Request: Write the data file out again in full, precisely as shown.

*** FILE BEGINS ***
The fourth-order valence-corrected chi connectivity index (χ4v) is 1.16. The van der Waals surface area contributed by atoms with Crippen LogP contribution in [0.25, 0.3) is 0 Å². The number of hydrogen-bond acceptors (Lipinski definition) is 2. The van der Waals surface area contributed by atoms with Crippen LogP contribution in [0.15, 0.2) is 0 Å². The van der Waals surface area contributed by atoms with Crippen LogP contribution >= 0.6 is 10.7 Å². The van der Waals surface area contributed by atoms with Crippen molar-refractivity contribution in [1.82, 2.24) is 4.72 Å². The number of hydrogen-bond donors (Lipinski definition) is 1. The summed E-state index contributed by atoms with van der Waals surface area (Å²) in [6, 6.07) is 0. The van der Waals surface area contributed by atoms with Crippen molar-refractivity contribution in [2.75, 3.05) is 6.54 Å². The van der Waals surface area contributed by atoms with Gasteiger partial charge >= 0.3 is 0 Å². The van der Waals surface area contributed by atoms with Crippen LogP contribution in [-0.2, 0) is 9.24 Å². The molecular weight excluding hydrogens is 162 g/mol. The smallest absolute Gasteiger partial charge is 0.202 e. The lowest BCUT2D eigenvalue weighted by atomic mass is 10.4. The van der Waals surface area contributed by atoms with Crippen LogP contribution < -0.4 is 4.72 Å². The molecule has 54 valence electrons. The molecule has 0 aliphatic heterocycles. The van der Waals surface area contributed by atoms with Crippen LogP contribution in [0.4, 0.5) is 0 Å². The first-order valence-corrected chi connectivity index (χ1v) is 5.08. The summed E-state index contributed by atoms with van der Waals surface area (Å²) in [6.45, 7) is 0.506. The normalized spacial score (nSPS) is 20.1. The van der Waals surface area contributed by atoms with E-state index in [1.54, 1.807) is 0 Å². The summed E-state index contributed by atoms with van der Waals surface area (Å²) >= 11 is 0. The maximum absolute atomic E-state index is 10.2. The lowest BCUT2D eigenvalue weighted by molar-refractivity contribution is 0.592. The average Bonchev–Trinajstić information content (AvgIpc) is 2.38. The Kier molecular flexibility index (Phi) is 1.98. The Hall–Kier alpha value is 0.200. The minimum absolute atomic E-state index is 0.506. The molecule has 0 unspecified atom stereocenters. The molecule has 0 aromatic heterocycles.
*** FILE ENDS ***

The fourth-order valence-corrected chi connectivity index (χ4v) is 1.16. The van der Waals surface area contributed by atoms with Crippen LogP contribution in [0.25, 0.3) is 0 Å². The number of hydrogen-bond acceptors (Lipinski definition) is 2. The van der Waals surface area contributed by atoms with Crippen LogP contribution in [0.15, 0.2) is 0 Å². The van der Waals surface area contributed by atoms with Crippen LogP contribution >= 0.6 is 10.7 Å². The van der Waals surface area contributed by atoms with Crippen molar-refractivity contribution in [1.82, 2.24) is 4.72 Å². The number of hydrogen-bond donors (Lipinski definition) is 1. The summed E-state index contributed by atoms with van der Waals surface area (Å²) in [6, 6.07) is 0. The van der Waals surface area contributed by atoms with Crippen molar-refractivity contribution in [2.75, 3.05) is 6.54 Å². The van der Waals surface area contributed by atoms with Gasteiger partial charge >= 0.3 is 0 Å². The van der Waals surface area contributed by atoms with Crippen LogP contribution in [-0.2, 0) is 9.24 Å². The molecular weight excluding hydrogens is 162 g/mol. The smallest absolute Gasteiger partial charge is 0.202 e. The lowest BCUT2D eigenvalue weighted by atomic mass is 10.4. The van der Waals surface area contributed by atoms with Crippen LogP contribution < -0.4 is 4.72 Å². The molecule has 54 valence electrons. The molecule has 0 aliphatic heterocycles. The van der Waals surface area contributed by atoms with Crippen LogP contribution in [0.4, 0.5) is 0 Å². The first-order valence-corrected chi connectivity index (χ1v) is 5.08. The summed E-state index contributed by atoms with van der Waals surface area (Å²) in [6.45, 7) is 0.506. The normalized spacial score (nSPS) is 20.1. The van der Waals surface area contributed by atoms with E-state index in [1.54, 1.807) is 0 Å². The summed E-state index contributed by atoms with van der Waals surface area (Å²) >= 11 is 0. The maximum absolute atomic E-state index is 10.2. The lowest BCUT2D eigenvalue weighted by molar-refractivity contribution is 0.592. The average Bonchev–Trinajstić information content (AvgIpc) is 2.38. The Kier molecular flexibility index (Phi) is 1.98. The Hall–Kier alpha value is 0.200. The minimum absolute atomic E-state index is 0.506. The molecule has 0 unspecified atom stereocenters. The molecule has 0 aromatic heterocycles.